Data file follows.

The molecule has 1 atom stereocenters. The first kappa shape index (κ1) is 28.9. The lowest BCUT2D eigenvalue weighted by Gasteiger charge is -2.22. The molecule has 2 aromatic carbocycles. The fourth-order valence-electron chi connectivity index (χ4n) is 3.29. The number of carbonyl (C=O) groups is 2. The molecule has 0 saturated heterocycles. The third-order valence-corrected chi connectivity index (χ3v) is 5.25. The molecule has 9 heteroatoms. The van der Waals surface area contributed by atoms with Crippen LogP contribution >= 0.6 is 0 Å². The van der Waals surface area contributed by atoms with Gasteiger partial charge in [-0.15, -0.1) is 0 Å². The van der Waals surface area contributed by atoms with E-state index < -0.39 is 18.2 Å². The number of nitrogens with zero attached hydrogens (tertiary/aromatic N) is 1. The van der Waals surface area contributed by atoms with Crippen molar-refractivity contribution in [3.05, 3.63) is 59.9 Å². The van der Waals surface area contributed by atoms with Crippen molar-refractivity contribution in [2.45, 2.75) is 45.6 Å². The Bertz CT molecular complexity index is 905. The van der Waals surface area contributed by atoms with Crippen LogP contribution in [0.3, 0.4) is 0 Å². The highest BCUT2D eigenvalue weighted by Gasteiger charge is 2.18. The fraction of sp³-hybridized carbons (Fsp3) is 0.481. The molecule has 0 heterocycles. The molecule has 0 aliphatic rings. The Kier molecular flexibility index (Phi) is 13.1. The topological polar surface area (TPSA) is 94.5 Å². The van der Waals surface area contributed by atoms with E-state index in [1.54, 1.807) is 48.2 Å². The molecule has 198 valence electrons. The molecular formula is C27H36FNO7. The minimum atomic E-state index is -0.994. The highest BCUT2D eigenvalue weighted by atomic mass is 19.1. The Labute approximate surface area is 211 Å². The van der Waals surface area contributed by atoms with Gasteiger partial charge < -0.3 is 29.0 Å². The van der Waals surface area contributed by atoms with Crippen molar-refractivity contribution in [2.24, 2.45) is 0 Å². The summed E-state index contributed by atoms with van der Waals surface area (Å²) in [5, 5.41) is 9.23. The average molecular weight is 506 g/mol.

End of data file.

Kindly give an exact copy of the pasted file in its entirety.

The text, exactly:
The molecule has 1 atom stereocenters. The first kappa shape index (κ1) is 28.9. The lowest BCUT2D eigenvalue weighted by Gasteiger charge is -2.22. The molecule has 2 aromatic carbocycles. The fourth-order valence-electron chi connectivity index (χ4n) is 3.29. The number of carbonyl (C=O) groups is 2. The molecule has 0 saturated heterocycles. The third-order valence-corrected chi connectivity index (χ3v) is 5.25. The molecule has 9 heteroatoms. The van der Waals surface area contributed by atoms with Crippen LogP contribution >= 0.6 is 0 Å². The van der Waals surface area contributed by atoms with Gasteiger partial charge in [-0.15, -0.1) is 0 Å². The van der Waals surface area contributed by atoms with E-state index < -0.39 is 18.2 Å². The number of nitrogens with zero attached hydrogens (tertiary/aromatic N) is 1. The van der Waals surface area contributed by atoms with Crippen molar-refractivity contribution in [3.05, 3.63) is 59.9 Å². The van der Waals surface area contributed by atoms with Crippen molar-refractivity contribution in [2.45, 2.75) is 45.6 Å². The Bertz CT molecular complexity index is 905. The van der Waals surface area contributed by atoms with Crippen LogP contribution in [0.3, 0.4) is 0 Å². The highest BCUT2D eigenvalue weighted by Gasteiger charge is 2.18. The fraction of sp³-hybridized carbons (Fsp3) is 0.481. The molecule has 0 heterocycles. The molecule has 0 aliphatic rings. The Kier molecular flexibility index (Phi) is 13.1. The topological polar surface area (TPSA) is 94.5 Å². The van der Waals surface area contributed by atoms with E-state index in [1.54, 1.807) is 48.2 Å². The molecule has 198 valence electrons. The molecular formula is C27H36FNO7. The minimum atomic E-state index is -0.994. The highest BCUT2D eigenvalue weighted by atomic mass is 19.1. The Labute approximate surface area is 211 Å². The van der Waals surface area contributed by atoms with Gasteiger partial charge < -0.3 is 29.0 Å². The van der Waals surface area contributed by atoms with Crippen molar-refractivity contribution in [2.24, 2.45) is 0 Å². The summed E-state index contributed by atoms with van der Waals surface area (Å²) in [5, 5.41) is 9.23. The average molecular weight is 506 g/mol.